Today marks the Winter Solstice in the southern hemisphere. It is the shortest day of the year; how short depends on how far you are from the Equator. Where I live near Adelaide there are 9 hours 48 minutes of daylight and 14 hours 12 minutes of darkness. From tomorrow the days begin to get longer and the nights shorter.
In the northern hemisphere, the Winter Solstice coincides with the celebration of Christmas which became conflated with previous pagan festivals that commemorated the depths of winter. Ancient stone circles such as Stonehenge were aligned to mark the winter and summer solstices, indicating the profound significance of these days. And in the Scandinavian and Germanic cultures the midwinter festival of Yule honoured the gods in order to protect the people from starvation through the depth of winter to come.
These days there are few at risk of starvation, but the observance of the deep winter continues strongly in the northern hemisphere where Christmastide contains within it the Yuletide of old. There is a celebration of the light within the darkness in the Yule log and Christmas tree lights. There is an echo of the winter slaughter of animals and brewing of ale in the form of Christmas feasting. And there is the tribute to the power of the tribe in the gathering of friends and family on Christmas Day.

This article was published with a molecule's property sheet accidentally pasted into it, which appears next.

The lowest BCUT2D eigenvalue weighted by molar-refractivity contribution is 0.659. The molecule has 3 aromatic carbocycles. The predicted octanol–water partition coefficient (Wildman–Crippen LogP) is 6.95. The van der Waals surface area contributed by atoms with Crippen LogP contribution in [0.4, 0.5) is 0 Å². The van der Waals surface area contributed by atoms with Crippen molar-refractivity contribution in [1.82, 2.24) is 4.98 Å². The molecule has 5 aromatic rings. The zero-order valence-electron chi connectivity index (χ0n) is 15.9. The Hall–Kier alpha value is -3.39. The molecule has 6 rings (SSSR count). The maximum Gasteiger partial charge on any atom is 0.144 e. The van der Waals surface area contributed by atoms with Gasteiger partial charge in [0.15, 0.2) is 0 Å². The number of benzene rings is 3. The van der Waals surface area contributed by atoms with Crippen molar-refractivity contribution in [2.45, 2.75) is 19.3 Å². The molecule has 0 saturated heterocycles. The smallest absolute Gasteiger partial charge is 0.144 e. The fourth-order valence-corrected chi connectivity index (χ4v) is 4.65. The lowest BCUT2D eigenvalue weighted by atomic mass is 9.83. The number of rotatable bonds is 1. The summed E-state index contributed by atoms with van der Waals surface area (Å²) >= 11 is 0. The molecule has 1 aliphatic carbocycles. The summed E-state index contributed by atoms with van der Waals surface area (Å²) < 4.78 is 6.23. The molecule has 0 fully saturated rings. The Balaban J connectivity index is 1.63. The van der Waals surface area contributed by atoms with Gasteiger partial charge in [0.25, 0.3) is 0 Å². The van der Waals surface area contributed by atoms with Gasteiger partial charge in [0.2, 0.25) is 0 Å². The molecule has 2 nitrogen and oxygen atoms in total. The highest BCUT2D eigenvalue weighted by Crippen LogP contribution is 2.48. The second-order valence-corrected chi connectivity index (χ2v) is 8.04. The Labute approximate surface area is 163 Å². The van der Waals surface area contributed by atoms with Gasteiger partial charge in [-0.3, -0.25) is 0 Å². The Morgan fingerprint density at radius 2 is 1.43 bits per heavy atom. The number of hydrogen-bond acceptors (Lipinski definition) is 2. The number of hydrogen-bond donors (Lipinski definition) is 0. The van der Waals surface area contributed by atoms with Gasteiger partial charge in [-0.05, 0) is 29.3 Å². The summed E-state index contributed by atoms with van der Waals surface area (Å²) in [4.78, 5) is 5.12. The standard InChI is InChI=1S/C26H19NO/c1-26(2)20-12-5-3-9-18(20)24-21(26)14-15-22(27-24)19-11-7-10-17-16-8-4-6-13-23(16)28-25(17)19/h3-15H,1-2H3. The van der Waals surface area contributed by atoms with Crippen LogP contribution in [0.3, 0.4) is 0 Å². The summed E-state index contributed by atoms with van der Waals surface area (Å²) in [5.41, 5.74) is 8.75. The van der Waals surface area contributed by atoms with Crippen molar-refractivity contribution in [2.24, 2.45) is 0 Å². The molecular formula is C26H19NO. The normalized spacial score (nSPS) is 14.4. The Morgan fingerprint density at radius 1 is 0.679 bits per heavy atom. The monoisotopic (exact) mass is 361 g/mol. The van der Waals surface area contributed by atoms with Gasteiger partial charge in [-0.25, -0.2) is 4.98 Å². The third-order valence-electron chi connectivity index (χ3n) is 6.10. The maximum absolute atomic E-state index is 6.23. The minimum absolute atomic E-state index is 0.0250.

Yet here in the Australia, we are bereft of a celebration of winter. Our Christmas Day comes at the opposite end of the year, when the days are long and the temperatures high. How can we celebrate the depth of winter? Some people have inaugurated their own ‘Christmas in July’ as a way of reconnecting to this winter spirit.
In the Five Element model, the Winter Solstice is the seasonal manifestation of the Water Element. Water represents the deepest yin: dark, cold, moist, withdrawing, self-reflective. If we can align ourselves with these qualities at this time of year, we connect with the power of yin. The more we can go to these deep places within, the more we have access the gifts of Water: Knowing, Potential, Power, Stillness, Trust, Wisdom and Will.
Our culture is not very supportive of yin. And here in the southern hemisphere we don’t have a festival to celebrate the aspects of yin. So we need to create or own personal commemoration of the Winter Solstice. Over the next days, I invite you to spend more time resting, meditating, contemplating. Sit quietly by the fire; light the room with candles; take solitary walks in nature; tuck up in bed early. Plumb the depths of your own Water within. Cultivating your yin qualities at this time of year will provide you with the resources and the resilience to sustain you through the yang half of the year which begins in spring.